Several years ago, reflecting on this very matter, I wrote about the need for what I then called attentional austerity. Austerity is not a warm or appealing concept, of course. But once again, Illich can help us better frame the matter. “‘Austerity,’” he writes, “has also been degraded and has acquired a bitter taste, while for Aristotle or Aquinas it marked the foundation of friendship.” “In the Summa Theologica,” Illich continued, “Thomas deals with disciplined and creative playfulness … [defining] ‘austerity’ as a virtue which does not exclude all enjoyments, but only those which are distracting from or destructive of personal relatedness.” “For Thomas,” Illich concluded, “‘austerity’ is a complementary part of a more embracing virtue, which he calls friendship or joyfulness. It is the fruit of an apprehension that things or tools could destroy rather than enhance [graceful playfulness] in personal relations.”
From this perspective, then, austerity becomes not a deprivation but a virtue in service of a greater good and a higher joy, a virtue we do well to recover.
As we draw to a close, I want to add that it is not only a matter of consciously and austerely ordering my attention toward some greater good, of wresting it back from an environment that has become an elaborate Skinner box, it is also good for me to cultivate a form of expectant attentiveness to what is, a form of attention that commits itself to seeing the world before me.
The Polish poet Czeslaw Milosz once observed that “In ancient China and Japan subject and object were understood not as categories of opposition but of identification.” “This is probably the source,” he speculated, “of the profoundly respectful descriptions of what surround us, of flowers, trees, landscapes, for the things we can see are somehow a part of ourselves, but only by virtue of being themselves and preserving their suchness, to use a Zen Buddhist term.”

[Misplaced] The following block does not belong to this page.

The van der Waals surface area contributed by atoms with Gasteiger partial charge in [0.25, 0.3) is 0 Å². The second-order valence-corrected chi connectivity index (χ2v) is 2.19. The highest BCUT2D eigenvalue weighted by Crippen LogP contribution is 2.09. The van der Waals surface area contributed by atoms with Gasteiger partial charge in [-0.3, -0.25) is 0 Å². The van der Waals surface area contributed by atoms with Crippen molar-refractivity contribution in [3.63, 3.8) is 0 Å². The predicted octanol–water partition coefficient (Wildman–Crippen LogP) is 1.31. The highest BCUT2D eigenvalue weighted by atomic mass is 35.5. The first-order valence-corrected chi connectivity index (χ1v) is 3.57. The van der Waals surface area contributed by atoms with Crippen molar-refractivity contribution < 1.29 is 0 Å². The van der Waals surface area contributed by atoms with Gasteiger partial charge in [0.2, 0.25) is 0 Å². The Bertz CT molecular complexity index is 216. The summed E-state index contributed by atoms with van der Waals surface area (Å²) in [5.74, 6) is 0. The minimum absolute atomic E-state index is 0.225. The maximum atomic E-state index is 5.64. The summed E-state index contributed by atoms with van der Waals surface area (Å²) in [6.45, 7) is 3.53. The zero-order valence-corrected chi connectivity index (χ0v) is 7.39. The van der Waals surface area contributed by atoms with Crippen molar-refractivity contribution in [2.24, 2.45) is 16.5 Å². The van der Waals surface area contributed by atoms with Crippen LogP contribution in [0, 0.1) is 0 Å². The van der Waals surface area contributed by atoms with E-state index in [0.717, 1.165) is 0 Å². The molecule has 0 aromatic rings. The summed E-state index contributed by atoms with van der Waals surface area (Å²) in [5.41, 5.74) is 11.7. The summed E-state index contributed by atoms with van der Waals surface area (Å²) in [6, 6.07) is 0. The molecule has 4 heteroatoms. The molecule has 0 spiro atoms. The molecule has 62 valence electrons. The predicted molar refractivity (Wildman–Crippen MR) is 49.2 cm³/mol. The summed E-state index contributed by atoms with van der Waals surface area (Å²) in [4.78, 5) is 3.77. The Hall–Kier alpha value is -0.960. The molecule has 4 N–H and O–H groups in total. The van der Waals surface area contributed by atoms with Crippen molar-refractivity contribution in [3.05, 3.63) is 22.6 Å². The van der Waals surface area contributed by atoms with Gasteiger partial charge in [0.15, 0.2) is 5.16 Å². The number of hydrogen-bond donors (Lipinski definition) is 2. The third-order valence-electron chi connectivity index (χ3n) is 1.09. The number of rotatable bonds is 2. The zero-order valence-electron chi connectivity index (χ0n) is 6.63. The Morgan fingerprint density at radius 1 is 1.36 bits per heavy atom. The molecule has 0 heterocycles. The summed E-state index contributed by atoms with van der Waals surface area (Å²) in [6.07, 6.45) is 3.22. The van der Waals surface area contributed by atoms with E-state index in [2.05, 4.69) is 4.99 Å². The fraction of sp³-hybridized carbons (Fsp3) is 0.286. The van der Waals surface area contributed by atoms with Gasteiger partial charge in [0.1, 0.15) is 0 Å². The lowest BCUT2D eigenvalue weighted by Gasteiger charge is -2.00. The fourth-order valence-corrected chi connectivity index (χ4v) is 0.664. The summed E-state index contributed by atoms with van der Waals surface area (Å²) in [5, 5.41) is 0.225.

Further on in the same essay he wrote about the wonder that arises when, as he put it, “contemplating a tree or a rock or a man, we suddenly comprehend that it is, even though it might not have been.” This kind of wonder, a wonder at the givenness of things, the sheer gratuity of existence is perhaps its own reward as well as the gateway to the love of wisdom, as the ancient philosophers believed.
I hear in Milosz’s words an invitation, an invitation to step away as I am able from the patterns of digitally mediated reality, which while not without its modest if diminishing satisfactions, can overwhelm other crucial modes of perception and being.
The question of attention in the age of digital media may ultimately come down to the question of limits, the acceptance of which may be the condition of a more enduring joy and satisfying life. What digital media promises on the other hand is an experience of limitlessness exemplified by the infinite scroll. It tempts us to become gluttons of the hyperreal. There is always more, and much of it may even seem urgent and critical. But we cannot attend to it all, nor should we. I know this, of course, but I need to remind myself more frequently than I’d care to admit.
Pine Trees, Hasegawa Tōhaku, c. 1595
News and Resources
Ten years after publishing The Shallows, Nicholas Carr talks to Ezra Klein about the book and its enduring relevance.